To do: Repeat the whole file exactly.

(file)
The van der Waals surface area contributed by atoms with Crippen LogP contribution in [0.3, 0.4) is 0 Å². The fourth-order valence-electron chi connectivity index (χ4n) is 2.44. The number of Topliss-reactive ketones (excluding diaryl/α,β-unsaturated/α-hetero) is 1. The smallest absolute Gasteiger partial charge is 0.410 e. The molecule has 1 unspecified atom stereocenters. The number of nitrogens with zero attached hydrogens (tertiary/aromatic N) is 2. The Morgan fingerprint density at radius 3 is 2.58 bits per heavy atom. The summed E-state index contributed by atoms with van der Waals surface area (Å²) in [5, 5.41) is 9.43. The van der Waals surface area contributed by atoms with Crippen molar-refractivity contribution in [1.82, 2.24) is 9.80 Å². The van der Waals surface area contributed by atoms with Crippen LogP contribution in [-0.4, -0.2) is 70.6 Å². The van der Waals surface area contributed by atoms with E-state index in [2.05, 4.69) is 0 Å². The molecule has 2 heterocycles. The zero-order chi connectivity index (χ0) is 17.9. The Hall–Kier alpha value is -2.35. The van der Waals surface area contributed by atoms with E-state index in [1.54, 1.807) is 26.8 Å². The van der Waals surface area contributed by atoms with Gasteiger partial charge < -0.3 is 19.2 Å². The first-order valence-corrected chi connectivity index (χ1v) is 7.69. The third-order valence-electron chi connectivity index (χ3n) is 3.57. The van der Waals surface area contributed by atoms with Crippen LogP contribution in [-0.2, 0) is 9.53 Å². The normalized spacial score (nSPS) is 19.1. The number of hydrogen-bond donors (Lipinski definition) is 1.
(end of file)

The van der Waals surface area contributed by atoms with Crippen LogP contribution in [0.3, 0.4) is 0 Å². The fourth-order valence-electron chi connectivity index (χ4n) is 2.44. The number of Topliss-reactive ketones (excluding diaryl/α,β-unsaturated/α-hetero) is 1. The smallest absolute Gasteiger partial charge is 0.410 e. The molecule has 1 unspecified atom stereocenters. The number of nitrogens with zero attached hydrogens (tertiary/aromatic N) is 2. The Morgan fingerprint density at radius 3 is 2.58 bits per heavy atom. The summed E-state index contributed by atoms with van der Waals surface area (Å²) in [5, 5.41) is 9.43. The van der Waals surface area contributed by atoms with Crippen molar-refractivity contribution in [1.82, 2.24) is 9.80 Å². The van der Waals surface area contributed by atoms with Crippen LogP contribution in [-0.4, -0.2) is 70.6 Å². The van der Waals surface area contributed by atoms with E-state index in [2.05, 4.69) is 0 Å². The molecule has 2 heterocycles. The zero-order chi connectivity index (χ0) is 17.9. The Hall–Kier alpha value is -2.35. The van der Waals surface area contributed by atoms with E-state index in [1.54, 1.807) is 26.8 Å². The van der Waals surface area contributed by atoms with Gasteiger partial charge < -0.3 is 19.2 Å². The first-order valence-corrected chi connectivity index (χ1v) is 7.69. The third-order valence-electron chi connectivity index (χ3n) is 3.57. The van der Waals surface area contributed by atoms with Crippen LogP contribution in [-0.2, 0) is 9.53 Å². The normalized spacial score (nSPS) is 19.1. The number of hydrogen-bond donors (Lipinski definition) is 1.